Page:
I began saying to myself, how can anyone sit in front of one guru after another, absorb, and then expect the devotees to translate the experience into words? Well, the idea behind the Interviews is good, and – yes—it probably hasn’t been done in depth before, but here I am ready to start, but seriously suffering from resented intoxication! You can’t absorb and be expected to ask intelligent questions.

I had prayed to my own guru simply to become a channel for this work. A coward would escape, and right now – but a channel? There is a flash of relief: this is happening on my first day, it’s very late, let’s see what happens tomorrow? If things go on like this, home!

But here comes Ram Alexander my American friend who is one of Ma’s few foreign disciples allowed to live in this Ashram. He is excited: he says Vijayananda is prepared to give his Interview right now. Triumph met by bewilderment – I am still suffering from unexpected intoxication. Ram is unpacking my tape recorder, Vijayananda is waiting, there’s another flash – a happy one -- I can still leave early in the morning!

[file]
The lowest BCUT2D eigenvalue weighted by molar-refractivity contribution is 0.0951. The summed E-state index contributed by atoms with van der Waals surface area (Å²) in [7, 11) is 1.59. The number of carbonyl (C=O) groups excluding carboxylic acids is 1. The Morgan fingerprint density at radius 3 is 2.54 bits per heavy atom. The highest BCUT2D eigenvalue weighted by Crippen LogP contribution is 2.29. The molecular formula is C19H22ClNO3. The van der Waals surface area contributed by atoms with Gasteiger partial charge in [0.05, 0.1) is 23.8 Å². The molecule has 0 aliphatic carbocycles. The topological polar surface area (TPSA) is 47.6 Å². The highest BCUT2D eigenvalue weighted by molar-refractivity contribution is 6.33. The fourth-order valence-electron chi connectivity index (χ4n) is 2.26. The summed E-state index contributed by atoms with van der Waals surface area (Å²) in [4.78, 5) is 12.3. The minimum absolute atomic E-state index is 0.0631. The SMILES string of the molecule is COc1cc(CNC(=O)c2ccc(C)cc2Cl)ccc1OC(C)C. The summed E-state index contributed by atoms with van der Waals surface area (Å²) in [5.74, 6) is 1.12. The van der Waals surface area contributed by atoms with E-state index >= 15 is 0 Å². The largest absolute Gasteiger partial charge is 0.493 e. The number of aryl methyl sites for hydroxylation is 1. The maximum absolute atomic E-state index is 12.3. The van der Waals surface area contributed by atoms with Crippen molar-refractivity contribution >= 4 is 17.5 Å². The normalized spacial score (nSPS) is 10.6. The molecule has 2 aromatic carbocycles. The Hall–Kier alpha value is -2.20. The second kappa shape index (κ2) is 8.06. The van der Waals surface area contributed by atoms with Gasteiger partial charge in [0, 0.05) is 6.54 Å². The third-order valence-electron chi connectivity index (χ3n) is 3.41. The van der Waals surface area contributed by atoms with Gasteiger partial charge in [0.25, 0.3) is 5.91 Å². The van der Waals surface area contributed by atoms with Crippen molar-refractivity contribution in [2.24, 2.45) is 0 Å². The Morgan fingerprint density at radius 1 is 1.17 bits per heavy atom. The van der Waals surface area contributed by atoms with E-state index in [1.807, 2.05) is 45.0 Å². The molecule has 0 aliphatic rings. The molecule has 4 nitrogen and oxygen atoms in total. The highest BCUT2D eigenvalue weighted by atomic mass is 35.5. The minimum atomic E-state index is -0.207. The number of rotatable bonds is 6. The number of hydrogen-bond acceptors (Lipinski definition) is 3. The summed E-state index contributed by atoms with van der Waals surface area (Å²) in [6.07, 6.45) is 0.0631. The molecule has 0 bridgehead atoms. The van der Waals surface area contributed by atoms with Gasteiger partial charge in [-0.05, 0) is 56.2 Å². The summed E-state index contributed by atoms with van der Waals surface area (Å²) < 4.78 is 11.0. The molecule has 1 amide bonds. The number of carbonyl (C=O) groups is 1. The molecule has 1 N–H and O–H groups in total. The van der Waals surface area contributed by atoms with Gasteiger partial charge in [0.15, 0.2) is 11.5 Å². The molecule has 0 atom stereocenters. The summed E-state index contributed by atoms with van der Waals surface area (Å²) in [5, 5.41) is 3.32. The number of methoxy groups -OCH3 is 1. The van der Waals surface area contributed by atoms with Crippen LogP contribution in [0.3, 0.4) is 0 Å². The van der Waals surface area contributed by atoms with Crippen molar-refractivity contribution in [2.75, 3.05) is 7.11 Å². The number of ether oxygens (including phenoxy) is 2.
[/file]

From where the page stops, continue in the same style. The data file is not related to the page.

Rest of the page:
Vijayananda is being introduced, and I see he is a gentle, elderly Frenchman who speaks softly, rather confidentially, and everything he says is punctuated by much quiet laughter. Yes, yes, he is happy to give his Interview. Even when you’ve absorbed too much and want to escape you have to respond…



Interview 1

Ram Alexander has been kind enough to tell me that you want to know about my background... Well... you see, there are two people: one who died on 2nd February 1951, the other who was born on 2nd February 1951. Now do you want to hear about the dead man or the living man?

Could we try the dead man first?
The dead man has no great interest — he happened to be a doctor interested in spirituality. He already had one guru in France where he had been born, and had practiced meditation for 16 years before coming to India. You see, from the age of 10 he was rather religious — he was a Jew by birth — so this boy, instead of playing like other children, was thinking: What is the nature of God? And it was a big problem and it lasted many years. Finally he decided that God not being material, the mind or spirit did not exist. So he became an atheist.

This lasted until he was 17. He was being trained as a rabbi. He had eaten, devoured all Western philosophers but came to the conclusion that religion was a humbug. He was only enthusiastic about Nietzsche.